New study shows coal dependence squeezes Polish taxpayers for €141 billion

Poland’s dependence on coal is costing Polish taxpayers dearly, but the Polish government remains reluctant to shift to clean energy sources, according to a report by the Institute for Energy Economics and Financial Analysis (IEEFA).

“If a coal phaseout is achieved by 2030, the resulting savings would enable Poland to build twice as much clean electricity generation than currently envisaged under PEP2040,” said Mihaela Grubišić Šeba, an IEEFA energy finance analyst and the report’s lead author.

According to IEEFA’s analysis, a coal phaseout by 2030 would save at least €141 billion for Polish taxpayers and help move Poland away from being one of the European Union’s most polluting nations. The figure could be even higher—approaching or even exceeding €200 billion—if carbon prices rise and Poland fails to retire its plants.

Currently, Poland is the most coal-dependent country in the EU, relying on the fossil fuel for 70% of its power generation. In 2020, it was responsible for almost one-third of all coal-fired electricity in the EU.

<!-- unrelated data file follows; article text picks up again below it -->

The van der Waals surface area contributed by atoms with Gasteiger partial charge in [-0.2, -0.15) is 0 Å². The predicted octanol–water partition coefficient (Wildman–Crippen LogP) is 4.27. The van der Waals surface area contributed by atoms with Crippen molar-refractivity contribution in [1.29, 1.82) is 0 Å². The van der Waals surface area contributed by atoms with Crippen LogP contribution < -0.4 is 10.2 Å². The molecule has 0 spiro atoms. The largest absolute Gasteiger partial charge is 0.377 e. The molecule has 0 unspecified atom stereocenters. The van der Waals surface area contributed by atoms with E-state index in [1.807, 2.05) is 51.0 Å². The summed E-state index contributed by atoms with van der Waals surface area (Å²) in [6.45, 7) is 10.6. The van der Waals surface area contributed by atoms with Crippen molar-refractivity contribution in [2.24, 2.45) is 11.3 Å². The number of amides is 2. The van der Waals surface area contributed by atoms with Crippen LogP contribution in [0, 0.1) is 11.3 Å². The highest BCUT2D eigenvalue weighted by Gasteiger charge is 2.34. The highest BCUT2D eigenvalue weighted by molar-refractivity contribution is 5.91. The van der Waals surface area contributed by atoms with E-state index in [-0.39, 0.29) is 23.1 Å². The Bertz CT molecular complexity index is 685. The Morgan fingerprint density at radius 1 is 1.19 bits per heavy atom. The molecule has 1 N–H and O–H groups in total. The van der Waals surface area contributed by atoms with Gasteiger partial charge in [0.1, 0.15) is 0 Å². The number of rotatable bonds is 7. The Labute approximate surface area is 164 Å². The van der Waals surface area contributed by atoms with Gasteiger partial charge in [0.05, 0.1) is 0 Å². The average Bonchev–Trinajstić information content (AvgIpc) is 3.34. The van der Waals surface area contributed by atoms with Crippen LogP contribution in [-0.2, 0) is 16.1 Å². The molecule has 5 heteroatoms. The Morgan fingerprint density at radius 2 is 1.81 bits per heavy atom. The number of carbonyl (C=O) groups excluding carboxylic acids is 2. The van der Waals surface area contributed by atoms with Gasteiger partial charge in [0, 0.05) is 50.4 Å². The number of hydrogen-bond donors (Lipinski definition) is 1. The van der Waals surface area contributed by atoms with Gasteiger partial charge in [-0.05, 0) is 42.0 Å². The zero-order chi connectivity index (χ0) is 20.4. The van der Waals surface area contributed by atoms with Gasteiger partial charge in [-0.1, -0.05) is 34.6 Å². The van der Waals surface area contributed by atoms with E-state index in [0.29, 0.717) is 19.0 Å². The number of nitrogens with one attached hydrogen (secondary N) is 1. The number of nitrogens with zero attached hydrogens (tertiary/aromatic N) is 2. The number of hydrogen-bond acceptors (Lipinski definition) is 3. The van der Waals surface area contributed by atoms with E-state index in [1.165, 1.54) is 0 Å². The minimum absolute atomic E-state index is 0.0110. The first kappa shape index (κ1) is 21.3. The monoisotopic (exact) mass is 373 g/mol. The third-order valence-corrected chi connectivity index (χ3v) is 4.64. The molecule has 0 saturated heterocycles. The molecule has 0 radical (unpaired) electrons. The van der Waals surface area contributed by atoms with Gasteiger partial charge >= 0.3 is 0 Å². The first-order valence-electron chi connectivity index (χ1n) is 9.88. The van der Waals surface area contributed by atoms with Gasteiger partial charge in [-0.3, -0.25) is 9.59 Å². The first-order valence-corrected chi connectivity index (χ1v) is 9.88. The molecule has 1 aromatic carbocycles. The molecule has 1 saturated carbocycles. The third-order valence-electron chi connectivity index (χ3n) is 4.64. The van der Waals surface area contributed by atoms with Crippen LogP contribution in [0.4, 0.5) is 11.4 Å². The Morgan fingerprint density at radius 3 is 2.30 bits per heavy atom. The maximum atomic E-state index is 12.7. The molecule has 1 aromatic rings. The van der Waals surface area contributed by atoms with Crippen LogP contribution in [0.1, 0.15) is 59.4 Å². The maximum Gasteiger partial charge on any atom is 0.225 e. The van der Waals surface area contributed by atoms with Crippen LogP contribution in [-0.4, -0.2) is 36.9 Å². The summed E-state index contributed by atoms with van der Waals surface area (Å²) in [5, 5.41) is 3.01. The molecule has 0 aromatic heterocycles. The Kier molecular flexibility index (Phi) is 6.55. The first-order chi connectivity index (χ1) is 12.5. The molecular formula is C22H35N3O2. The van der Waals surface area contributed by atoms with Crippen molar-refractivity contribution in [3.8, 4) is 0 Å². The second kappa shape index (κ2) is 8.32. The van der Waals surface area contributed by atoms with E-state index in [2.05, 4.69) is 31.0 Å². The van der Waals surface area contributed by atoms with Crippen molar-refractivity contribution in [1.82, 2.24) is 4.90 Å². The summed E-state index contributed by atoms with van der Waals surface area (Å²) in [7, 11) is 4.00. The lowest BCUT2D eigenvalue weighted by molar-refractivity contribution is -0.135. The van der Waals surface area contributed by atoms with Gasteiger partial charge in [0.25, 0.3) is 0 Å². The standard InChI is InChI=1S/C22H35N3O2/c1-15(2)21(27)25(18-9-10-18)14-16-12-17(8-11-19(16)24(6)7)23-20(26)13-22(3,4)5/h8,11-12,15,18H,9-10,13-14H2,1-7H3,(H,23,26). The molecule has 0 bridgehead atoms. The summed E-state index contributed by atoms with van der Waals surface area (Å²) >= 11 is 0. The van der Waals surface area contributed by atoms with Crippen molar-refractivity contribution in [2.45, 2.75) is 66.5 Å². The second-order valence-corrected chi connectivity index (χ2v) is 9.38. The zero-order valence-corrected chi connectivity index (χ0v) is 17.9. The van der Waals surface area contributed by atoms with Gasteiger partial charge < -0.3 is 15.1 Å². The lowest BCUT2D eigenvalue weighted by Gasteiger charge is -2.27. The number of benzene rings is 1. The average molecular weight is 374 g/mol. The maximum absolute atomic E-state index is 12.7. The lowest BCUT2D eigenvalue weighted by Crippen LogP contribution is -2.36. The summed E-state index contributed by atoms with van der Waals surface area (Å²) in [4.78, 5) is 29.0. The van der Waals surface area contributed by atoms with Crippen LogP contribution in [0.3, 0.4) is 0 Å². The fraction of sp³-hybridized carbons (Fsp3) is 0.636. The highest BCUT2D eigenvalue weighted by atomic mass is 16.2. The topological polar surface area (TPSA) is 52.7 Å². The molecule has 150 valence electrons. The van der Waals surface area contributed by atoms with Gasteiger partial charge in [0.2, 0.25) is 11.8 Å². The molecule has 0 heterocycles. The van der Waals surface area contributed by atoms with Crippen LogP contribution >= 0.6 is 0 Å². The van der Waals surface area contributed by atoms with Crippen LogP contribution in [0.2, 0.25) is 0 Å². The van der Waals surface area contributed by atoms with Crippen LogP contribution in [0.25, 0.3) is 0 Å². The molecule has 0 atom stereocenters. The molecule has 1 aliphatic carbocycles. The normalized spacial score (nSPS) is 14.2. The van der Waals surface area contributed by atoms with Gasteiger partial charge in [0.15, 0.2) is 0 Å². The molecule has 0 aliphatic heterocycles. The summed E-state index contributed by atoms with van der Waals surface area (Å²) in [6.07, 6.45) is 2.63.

In December 2020, a new binding target was set across EU countries to cut greenhouse gas emissions by 55% by 2030, compared to 1990 levels. In light of the new target, three of Poland’s partly state-owned companies declared plans to transfer of stranded coal assets to a soon-to-be-formed national energy security agency.

“PGE, Tauron and Enea plan to transfer their stranded assets in 2022, but the transfer does not make economic sense, especially considering the wider costs of coal,” said Arjun Flora, IEEFA Europe’s director of energy finance studies and co-author of the report. “This strategy appears to be a repeat of a 2016 state bailout plan applied to the Polish mining industry, and ordinary taxpayers will foot the bill.”

PEP2040, a roadmap of Poland’s energy future, includes a transition plan for coal regions, a nuclear power program and new offshore wind projects. According to IEEFA, the project costs could be completely covered by excess costs incurred by extending coal power.

“Favourable circumstances that facilitate decarbonization processes in Poland are the obsolescence of existing fossil fuel power plants, prosumer investment into solar PV, and rapid development of new technologies for electricity storage and renewables power plants,” said Grubišić Šeba.

The full report is available here.

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